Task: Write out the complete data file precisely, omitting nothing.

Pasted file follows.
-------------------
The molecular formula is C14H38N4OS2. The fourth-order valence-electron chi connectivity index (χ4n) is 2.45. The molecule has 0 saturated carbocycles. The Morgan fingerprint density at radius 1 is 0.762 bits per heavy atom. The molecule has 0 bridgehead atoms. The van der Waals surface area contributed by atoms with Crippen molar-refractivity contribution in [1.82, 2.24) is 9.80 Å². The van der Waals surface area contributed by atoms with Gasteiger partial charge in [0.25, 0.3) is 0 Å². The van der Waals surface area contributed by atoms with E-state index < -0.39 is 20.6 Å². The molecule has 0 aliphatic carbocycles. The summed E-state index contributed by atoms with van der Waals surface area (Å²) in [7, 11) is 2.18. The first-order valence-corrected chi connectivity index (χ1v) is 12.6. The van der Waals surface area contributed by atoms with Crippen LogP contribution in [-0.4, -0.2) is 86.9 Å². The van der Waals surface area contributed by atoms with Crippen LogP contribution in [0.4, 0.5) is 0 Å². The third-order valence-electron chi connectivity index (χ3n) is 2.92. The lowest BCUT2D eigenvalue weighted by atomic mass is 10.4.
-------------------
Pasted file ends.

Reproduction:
The molecular formula is C14H38N4OS2. The fourth-order valence-electron chi connectivity index (χ4n) is 2.45. The molecule has 0 saturated carbocycles. The Morgan fingerprint density at radius 1 is 0.762 bits per heavy atom. The molecule has 0 bridgehead atoms. The van der Waals surface area contributed by atoms with Crippen molar-refractivity contribution in [1.82, 2.24) is 9.80 Å². The van der Waals surface area contributed by atoms with Gasteiger partial charge in [0.25, 0.3) is 0 Å². The van der Waals surface area contributed by atoms with E-state index < -0.39 is 20.6 Å². The molecule has 0 aliphatic carbocycles. The summed E-state index contributed by atoms with van der Waals surface area (Å²) in [7, 11) is 2.18. The first-order valence-corrected chi connectivity index (χ1v) is 12.6. The van der Waals surface area contributed by atoms with Crippen LogP contribution in [-0.4, -0.2) is 86.9 Å². The van der Waals surface area contributed by atoms with Crippen LogP contribution in [0.4, 0.5) is 0 Å². The third-order valence-electron chi connectivity index (χ3n) is 2.92. The lowest BCUT2D eigenvalue weighted by atomic mass is 10.4.